Published: March 29, 2016

CANDIDATE STATEMENTS | DIRECTOR AT LARGE: PRIVATE PRACTICE | VOTE FOR ONE EACH TYPE OF TWO Pell Ann Wardrop, MD

A multi-pronged approach with further enhancement of Member services and expanded stable revenue is vital to successfully addressing the current threats to otolaryngology and increasing Member engagement.


wardropHow would you strengthen our grassroots activities to protect our specialty from legislation that would undermine our mission?

How would you engage all Members to be more active in the Academy?

A multi-pronged approach with further enhancement of Member services and expanded stable revenue is vital to successfully addressing the current threats to otolaryngology and increasing Member engagement. Academy support for young physicians entering our specialty is essential as they are our future. Programs providing employment assistance and practice management expertise may be a source of support for them and revenue for the Academy.

We have an amazingly talented staff with extensive experience in health policy advocacy. We empower them through stable fiscal support. In addition to current innovative Academy revenue initiatives, other options include expanded industry collaboration, additional changes to the Annual Meeting, restructuring of Foundation donations, and extended Member services in payer issues. The Academy should be the repository of third-party payer appeals allowing Members access to Academy and Member activity in this important area.

Advocacy in the governmental, regulatory, and private payer arena is absolutely key to our future and we will prevail only if we proceed as a united specialty. We can emphasize the exceptional skills in otolaryngologic care that we all possess while still recognizing subspecialty expertise. As Ben Franklin and, recently, Sujana Chandrasekhar said: “We must all hang together, or assuredly…”

 

 


More from April 2016 - Vol. 35, No. 03

Correctly coding CPT 69209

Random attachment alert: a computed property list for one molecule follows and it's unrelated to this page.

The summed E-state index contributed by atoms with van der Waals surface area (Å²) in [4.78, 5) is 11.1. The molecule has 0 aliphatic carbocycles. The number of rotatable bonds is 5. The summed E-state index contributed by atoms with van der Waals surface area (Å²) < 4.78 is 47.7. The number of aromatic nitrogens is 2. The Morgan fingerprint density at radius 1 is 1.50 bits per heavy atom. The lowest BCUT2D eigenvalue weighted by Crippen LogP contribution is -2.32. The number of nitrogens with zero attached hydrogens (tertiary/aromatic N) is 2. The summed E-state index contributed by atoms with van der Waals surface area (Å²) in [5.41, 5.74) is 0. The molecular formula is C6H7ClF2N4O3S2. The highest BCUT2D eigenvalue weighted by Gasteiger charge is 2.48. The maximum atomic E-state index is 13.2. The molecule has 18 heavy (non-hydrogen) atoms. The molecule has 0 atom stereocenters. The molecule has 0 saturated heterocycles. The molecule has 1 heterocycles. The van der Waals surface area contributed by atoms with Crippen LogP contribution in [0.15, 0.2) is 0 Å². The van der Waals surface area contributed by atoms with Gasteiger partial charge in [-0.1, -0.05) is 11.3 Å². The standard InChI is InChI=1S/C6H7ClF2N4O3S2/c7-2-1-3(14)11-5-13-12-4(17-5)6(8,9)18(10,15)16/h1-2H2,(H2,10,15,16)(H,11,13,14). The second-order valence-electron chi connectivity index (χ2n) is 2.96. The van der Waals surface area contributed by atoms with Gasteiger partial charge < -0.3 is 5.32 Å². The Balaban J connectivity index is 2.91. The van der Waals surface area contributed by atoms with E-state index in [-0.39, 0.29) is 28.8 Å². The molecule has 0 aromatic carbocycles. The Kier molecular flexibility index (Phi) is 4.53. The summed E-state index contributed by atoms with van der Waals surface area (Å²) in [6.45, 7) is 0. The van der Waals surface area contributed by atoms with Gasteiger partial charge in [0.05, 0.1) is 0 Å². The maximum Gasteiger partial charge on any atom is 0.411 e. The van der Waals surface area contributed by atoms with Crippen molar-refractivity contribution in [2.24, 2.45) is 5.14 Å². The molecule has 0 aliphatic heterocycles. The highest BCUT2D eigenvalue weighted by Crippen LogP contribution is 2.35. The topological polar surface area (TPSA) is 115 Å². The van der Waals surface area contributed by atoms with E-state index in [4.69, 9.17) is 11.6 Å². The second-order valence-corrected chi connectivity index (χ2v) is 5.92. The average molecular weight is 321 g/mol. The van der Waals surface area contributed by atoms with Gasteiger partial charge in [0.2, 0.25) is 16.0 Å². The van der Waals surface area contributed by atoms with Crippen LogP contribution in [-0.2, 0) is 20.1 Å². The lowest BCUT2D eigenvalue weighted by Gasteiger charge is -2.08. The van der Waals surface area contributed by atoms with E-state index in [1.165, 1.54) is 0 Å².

For 2016, Current Procedural Terminology (CPT®) code 69209 Removal impacted cerumen using irrigation/lavage, unilateral was created. In order to help otolaryngologist-head and neck surgeons correctly code, the Academy helped the American Medical Association (AMA) draft a CPT Assistant article on the removal of impacted cerumen. In addition to the CPT Assistant article, the Academy’s CPT team has updated the CPT for ENT: Cerumen Removal to further clarify billing 69209 and 69210 Removal impacted cerumen requiring instrumentation, unilateral. The CPT for ENT article can be found at www.entnet.org/node/258. The following are excerpts from the AMA CPT Assistant article “Removal of Impacted Cerumen,” which can be found on page 7 of the January 2016 CPT Assistant, and are reprinted with permission from the AMA: In the CPT 2016 code set, code 69209 was added to the Auditory System subsection to report the removal of impacted cerumen (earwax) using irrigation or lavage. Impacted cerumen was defined in CPT Assistant October 2013, page 14, as having any of the following: Visual considerations: Cerumen impairs exam of clinically significant portions of the external auditory canal, tympanic membrane, or middle ear condition. Qualitative considerations: Extremely hard, dry, irritative cerumen causing symptoms such as pain, itching, hearing loss, etc. Inflammatory considerations: Associated with foul odor, infection, or dermatitis. Quantitative considerations: Obstructive, copious cerumen that cannot be removed without magnification and multiple instrumentations requiring physician skills. 69209 is reported when irrigation and/or lavage is used to remove impacted cerumen. This method uses a continuous flow of liquid (e.g., saline, water) to loosen impacted cerumen and flush it out with or without the use of a cerumen softening agent. Although direct physician work is not required, the removal of cerumen by irrigation or lavage usually takes longer to perform and may require additional staff time and equipment. Only one code (69209 or 69210) may be reported for the primary service provided on the same day on the same ear. Modifier 50, Bilateral Procedure, should be appended if either one of the cerumen removal procedures is performed on both ears. Codes 69209 and 69210 should not be reported together when both services are provided on the same day on the same ear. The appropriate evaluation and management (E/M) code based upon category and site of service (e.g., office or other outpatient, hospital care, nursing facility services) should be reported when non-impacted cerumen is removed. An E/M code may be reported if there is a separate and distinct service performed at the same session. The full article is available to Academy Members at www.entnet.org/content/ama-cpt-assistant-removal-impacted-cerumen-69209 (login required).